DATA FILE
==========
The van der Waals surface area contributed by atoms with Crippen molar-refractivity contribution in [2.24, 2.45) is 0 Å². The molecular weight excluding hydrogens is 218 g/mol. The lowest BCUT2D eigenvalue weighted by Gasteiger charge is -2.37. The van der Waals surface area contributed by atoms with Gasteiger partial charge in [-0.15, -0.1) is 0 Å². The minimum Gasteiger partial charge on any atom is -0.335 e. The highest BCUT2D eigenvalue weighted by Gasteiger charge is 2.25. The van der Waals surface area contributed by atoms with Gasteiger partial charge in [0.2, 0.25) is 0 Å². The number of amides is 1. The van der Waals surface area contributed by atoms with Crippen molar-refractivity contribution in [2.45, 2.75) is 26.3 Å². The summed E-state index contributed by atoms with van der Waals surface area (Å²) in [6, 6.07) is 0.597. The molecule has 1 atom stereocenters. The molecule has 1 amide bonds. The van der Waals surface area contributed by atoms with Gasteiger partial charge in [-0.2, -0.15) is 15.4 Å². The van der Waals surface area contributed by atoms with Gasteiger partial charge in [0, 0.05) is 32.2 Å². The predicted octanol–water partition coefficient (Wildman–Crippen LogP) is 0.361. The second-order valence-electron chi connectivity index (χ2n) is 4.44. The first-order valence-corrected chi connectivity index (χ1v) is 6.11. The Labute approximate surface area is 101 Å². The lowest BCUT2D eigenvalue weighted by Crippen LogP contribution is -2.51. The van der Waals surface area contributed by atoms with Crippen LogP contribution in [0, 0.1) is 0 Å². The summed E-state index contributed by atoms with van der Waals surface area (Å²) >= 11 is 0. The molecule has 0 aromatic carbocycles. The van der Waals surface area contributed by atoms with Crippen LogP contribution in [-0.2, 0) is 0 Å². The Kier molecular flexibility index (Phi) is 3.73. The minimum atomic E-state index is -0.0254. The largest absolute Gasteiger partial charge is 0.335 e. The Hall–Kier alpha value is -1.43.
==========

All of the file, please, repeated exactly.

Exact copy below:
The van der Waals surface area contributed by atoms with Crippen molar-refractivity contribution in [2.24, 2.45) is 0 Å². The molecular weight excluding hydrogens is 218 g/mol. The lowest BCUT2D eigenvalue weighted by Gasteiger charge is -2.37. The van der Waals surface area contributed by atoms with Gasteiger partial charge in [-0.15, -0.1) is 0 Å². The minimum Gasteiger partial charge on any atom is -0.335 e. The highest BCUT2D eigenvalue weighted by Gasteiger charge is 2.25. The van der Waals surface area contributed by atoms with Gasteiger partial charge in [0.2, 0.25) is 0 Å². The number of amides is 1. The van der Waals surface area contributed by atoms with Crippen molar-refractivity contribution in [2.45, 2.75) is 26.3 Å². The summed E-state index contributed by atoms with van der Waals surface area (Å²) in [6, 6.07) is 0.597. The molecule has 1 atom stereocenters. The molecule has 1 amide bonds. The van der Waals surface area contributed by atoms with Gasteiger partial charge in [-0.2, -0.15) is 15.4 Å². The van der Waals surface area contributed by atoms with Gasteiger partial charge in [0, 0.05) is 32.2 Å². The predicted octanol–water partition coefficient (Wildman–Crippen LogP) is 0.361. The second-order valence-electron chi connectivity index (χ2n) is 4.44. The first-order valence-corrected chi connectivity index (χ1v) is 6.11. The Labute approximate surface area is 101 Å². The lowest BCUT2D eigenvalue weighted by Crippen LogP contribution is -2.51. The van der Waals surface area contributed by atoms with Crippen LogP contribution in [0, 0.1) is 0 Å². The summed E-state index contributed by atoms with van der Waals surface area (Å²) >= 11 is 0. The molecule has 0 aromatic carbocycles. The van der Waals surface area contributed by atoms with Crippen LogP contribution in [-0.2, 0) is 0 Å². The Kier molecular flexibility index (Phi) is 3.73. The minimum atomic E-state index is -0.0254. The largest absolute Gasteiger partial charge is 0.335 e. The Hall–Kier alpha value is -1.43.